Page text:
Getty Images/HelloGiggles
Shannon Miller
August 08, 2018 4:13 pm

When we were students, most of us were lectured about the necessity of internships. For some, it’s a career requirement. For others, it’s an optional (but highly recommended) way of gaining a realistic understanding of a desired career.

What many young professional hopefuls tend to overlook is the unique value of such an opportunity. Even if the experience is a seemingly negative one, internships provide a special kind of access and insight that many applicants would kill for. “Most interns come into companies just to get experience and leave,” said Veronica Romney, co-founder and president of the digital marketing agency LoSoMo Inc. “What they don’t realize is each internship is one extended job interview.”

But internships aren’t just golden opportunities for future employees; they are highly beneficial for companies, too. Interns have the potential to add a fresh perspective, possess an inherent tech savviness, and ultimately provide services and first-person consumer knowledge that top companies typically pay major consulting firms a great deal to obtain.

“It is so important that interns know that they are extremely valuable and saving companies thousands of dollars,” said Krystal Vaquerano, co-founder and creative director of Shea Brand, “and they should never be afraid to voice their opinions or thoughts just because they may lack job experience.”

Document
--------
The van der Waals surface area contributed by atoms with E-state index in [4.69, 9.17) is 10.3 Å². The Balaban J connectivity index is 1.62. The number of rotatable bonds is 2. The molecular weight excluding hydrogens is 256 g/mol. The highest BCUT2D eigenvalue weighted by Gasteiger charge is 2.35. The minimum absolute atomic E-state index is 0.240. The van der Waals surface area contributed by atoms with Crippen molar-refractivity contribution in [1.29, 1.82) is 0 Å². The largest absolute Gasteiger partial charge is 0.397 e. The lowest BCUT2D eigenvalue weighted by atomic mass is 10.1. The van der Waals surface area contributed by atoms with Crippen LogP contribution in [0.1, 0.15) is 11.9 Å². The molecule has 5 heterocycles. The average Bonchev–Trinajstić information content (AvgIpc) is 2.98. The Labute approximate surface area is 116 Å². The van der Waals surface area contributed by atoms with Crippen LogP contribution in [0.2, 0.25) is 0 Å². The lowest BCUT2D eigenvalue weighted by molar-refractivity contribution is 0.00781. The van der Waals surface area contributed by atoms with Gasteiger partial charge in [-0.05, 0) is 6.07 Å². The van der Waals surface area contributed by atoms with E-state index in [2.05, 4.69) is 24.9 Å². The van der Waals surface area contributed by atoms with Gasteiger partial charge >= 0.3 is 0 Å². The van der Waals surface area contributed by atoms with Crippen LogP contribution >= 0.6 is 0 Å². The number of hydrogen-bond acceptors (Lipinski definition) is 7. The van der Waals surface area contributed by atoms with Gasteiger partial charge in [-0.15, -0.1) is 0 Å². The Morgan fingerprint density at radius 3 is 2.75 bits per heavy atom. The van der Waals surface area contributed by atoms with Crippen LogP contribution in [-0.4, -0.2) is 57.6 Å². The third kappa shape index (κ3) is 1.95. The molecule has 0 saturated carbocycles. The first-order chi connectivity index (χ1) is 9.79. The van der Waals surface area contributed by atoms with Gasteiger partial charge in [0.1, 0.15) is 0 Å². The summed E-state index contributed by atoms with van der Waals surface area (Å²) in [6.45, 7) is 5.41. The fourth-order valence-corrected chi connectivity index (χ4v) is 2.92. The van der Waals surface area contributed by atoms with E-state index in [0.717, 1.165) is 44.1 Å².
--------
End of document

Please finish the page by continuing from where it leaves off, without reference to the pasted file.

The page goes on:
HelloGiggles connected with 18 women CEOs who were generous enough to reveal what they wish they had known during their time as interns.

Listen to and learn from the constructive criticism you receive.

“When I first began in the fashion industry at 22 years old, my supervisor told me three months in that I wasn’t going to make it in retail because I was ‘too nice and let everyone walk all over me.’ Instead of doubting my abilities and underestimating my potential and professional self-worth, I took this constructive criticism to heart and found my voice. I soon stepped up and became more vocal, direct, and transparent with my supervisor and teammates—and people took notice.”

— Jenny Ming, CEO of Charlotte Russe, California

Leave your expectations at home.

“The one thing I wish I had known going into interning is to not have any expectations. Your tasks could be anything from the simplest thing (yes, getting coffee is a task you’ll probably have to do) to something as exciting as helping out on a big project and learning things you may not have anticipated. It’s best to go into an internship with an open mind.”

— Ida-Sofia Koivuniemi, CEO of Evil Queen Candles, California

Ask for help (and advice) from the people who know best.